September 15, 2012 – That Time Of Year

As we have now gotten a taste of beautiful, cooler weather, it reminds us of what time of year it is and the events surrounding it.  First of all, of course, we are in the heart of the campaign season, which I have been made all too aware of over the last couple of weeks.  Yesterday, for example, there were 3 pieces of mail in my mailbox – all of them some sort of political advertisement.  In fact, the majority of the mail I have received lately has been related to politics.  One flyer says that candidate “X” will make creating local jobs a priority, then the next flyer says that if Candidate “X” is elected he will outsource our jobs overseas.  Our elections are of course extremely important, and we as citizens of a democracy have a duty to make the choice we feel is best.  However, it is not hard to see why people become frustrated at the process.  How do you cut through all of the misguided claims?  How do you know when a candidate is being truthful or is just saying something for political gain?  Couldn’t all of this money being spent for advertisements be used in some other practical way?  Aren’t there enough other means of communication such as radio, TV, internet, etc. that allows candidates to get their message out?  As we approach Election Day, let us pray that the candidates will be sincere in what they say and will have honest and forthcoming debates over the next few weeks.

Mid-September also brings a yearly celebration to our church in the United States, a celebration which we will observe this Sunday at Mass called Catechetical Sunday.  This is a day set aside to recognize those in our parish who dedicate themselves to the ministry of religious education.  To fulfill my own curiosity and to ensure that this space gets filled, I did a little research on the background of Catechetical Sunday.  Though this seems like a relatively new celebration its roots can be traced back to 1935, when the Vatican issued a document asking every country to acknowledge in some way the importance of the Church’s teaching ministry and to honor those who serve the Christian community as catechists.  At first, after Catechetical Sunday was established, the U.S. held national catechetical congresses during this time.  Then in 1971, the USCCB began producing materials to help parishes celebrate the event at the local level, a practice which continues to this day.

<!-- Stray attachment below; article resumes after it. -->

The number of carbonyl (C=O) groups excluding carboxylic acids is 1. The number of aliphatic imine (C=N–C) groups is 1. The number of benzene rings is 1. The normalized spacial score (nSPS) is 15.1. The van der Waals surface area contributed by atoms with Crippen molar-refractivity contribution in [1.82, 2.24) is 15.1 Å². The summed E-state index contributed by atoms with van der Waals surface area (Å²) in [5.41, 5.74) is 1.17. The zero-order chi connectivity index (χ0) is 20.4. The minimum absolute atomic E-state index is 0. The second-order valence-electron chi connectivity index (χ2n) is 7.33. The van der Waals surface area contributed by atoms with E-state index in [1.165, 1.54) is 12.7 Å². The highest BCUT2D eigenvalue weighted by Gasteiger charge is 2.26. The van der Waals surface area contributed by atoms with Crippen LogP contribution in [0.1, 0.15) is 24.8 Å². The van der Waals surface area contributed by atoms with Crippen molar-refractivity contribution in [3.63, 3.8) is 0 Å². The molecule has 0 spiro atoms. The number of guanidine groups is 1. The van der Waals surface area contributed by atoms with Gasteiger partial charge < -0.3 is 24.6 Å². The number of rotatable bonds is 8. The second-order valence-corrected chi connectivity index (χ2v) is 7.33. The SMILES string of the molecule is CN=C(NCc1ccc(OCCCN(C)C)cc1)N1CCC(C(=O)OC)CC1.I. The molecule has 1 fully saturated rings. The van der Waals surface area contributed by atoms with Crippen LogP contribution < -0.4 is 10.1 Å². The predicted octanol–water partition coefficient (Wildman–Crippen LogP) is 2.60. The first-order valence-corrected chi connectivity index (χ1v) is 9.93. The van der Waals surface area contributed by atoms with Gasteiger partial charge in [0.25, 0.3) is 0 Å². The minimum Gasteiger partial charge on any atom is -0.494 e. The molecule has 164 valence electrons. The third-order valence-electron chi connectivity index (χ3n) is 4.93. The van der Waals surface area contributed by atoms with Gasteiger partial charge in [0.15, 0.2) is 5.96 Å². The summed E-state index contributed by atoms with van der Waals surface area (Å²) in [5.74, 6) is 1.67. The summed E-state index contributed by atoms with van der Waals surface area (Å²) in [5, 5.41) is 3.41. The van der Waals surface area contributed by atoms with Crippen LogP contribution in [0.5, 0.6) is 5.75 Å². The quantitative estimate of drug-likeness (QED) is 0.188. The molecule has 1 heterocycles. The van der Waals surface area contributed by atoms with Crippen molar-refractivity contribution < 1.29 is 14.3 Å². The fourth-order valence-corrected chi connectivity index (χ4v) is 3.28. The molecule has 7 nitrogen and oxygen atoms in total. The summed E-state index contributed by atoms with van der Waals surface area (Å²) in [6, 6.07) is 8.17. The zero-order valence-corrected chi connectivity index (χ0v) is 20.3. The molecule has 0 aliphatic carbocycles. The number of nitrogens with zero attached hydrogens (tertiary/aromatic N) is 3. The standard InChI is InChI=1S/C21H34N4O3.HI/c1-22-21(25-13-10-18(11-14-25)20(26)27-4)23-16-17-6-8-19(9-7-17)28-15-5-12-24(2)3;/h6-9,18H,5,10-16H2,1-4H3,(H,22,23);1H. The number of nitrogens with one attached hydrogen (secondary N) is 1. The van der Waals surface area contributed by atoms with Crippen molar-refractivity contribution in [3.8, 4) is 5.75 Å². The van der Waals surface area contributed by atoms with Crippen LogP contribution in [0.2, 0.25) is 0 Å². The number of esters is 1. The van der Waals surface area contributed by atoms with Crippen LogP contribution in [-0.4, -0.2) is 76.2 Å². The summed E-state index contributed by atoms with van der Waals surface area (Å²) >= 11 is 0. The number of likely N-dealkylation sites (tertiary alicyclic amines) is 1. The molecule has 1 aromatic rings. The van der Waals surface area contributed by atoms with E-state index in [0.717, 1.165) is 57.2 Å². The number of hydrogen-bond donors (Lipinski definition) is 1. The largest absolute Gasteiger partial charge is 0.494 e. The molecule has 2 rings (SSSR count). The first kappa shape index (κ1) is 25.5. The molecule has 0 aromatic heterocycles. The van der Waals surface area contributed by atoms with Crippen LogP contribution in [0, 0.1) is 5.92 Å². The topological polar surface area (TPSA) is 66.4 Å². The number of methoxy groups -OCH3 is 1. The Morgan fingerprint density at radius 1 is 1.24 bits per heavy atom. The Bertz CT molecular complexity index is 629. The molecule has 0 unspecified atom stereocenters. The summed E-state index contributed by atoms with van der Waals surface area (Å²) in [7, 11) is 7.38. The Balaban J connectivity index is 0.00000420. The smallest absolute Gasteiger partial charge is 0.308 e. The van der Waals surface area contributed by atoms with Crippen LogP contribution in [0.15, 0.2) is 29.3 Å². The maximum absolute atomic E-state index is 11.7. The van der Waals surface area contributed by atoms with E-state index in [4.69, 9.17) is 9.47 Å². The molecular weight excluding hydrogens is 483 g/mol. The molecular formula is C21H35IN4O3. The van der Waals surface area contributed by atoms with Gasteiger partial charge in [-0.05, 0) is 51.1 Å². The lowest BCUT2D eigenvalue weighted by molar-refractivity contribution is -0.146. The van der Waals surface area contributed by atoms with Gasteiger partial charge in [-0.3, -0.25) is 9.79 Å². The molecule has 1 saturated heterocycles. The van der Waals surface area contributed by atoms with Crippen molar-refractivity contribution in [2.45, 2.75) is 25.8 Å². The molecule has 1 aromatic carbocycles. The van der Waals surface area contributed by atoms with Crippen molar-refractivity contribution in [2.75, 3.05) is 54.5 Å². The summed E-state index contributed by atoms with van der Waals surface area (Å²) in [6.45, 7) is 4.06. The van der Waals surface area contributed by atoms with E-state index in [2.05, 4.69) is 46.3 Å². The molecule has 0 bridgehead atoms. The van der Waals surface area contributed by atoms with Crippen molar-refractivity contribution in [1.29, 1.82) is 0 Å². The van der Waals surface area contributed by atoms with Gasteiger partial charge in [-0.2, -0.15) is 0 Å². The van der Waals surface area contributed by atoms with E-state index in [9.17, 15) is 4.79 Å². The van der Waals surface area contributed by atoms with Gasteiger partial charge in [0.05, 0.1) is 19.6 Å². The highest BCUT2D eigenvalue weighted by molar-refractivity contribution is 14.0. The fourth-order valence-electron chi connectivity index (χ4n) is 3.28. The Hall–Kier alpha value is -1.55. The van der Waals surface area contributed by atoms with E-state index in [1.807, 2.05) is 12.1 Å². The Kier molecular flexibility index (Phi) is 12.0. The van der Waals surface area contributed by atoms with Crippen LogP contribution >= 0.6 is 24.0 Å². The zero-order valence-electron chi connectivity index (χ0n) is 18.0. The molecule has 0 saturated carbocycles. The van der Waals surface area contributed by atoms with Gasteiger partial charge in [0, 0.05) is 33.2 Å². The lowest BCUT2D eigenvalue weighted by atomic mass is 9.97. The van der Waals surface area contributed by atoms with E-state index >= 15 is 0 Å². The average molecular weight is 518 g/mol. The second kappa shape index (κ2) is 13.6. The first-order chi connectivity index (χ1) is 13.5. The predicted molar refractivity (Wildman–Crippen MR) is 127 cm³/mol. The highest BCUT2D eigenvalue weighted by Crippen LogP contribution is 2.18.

Another question that may arise is why those who teach religion are called “catechists”.  Well many Catholics should be familiar with the word “catechism”, particular those in our Diocese during this year of participating in Fanning the Flame.  The Catechism of the Catholic Church essentially is a synopsis of the teachings of the church. The root word, “catechesis,” is from a Greek word meaning “to echo, or resound.” Catechesis is the act of resounding or bringing the Church’s teachings to the world. Thus, a catechist is one who teaches in the name of the Church.  Catechists can be those who teach religion in Catholic schools or in PSR programs, those who teach adult level classes, those who lead discussions with high school youth and young adults, those who instruct in RCIA programs, of course Bishops, priests, and deacons, and the list goes on and on.  So even though many people are involved in catechetical ministry, it is a unique and special ministry in the church, and so it if fitting that we set aside a day to highlight this ministry and to remind us that we all have a responsibility to share our faith with others.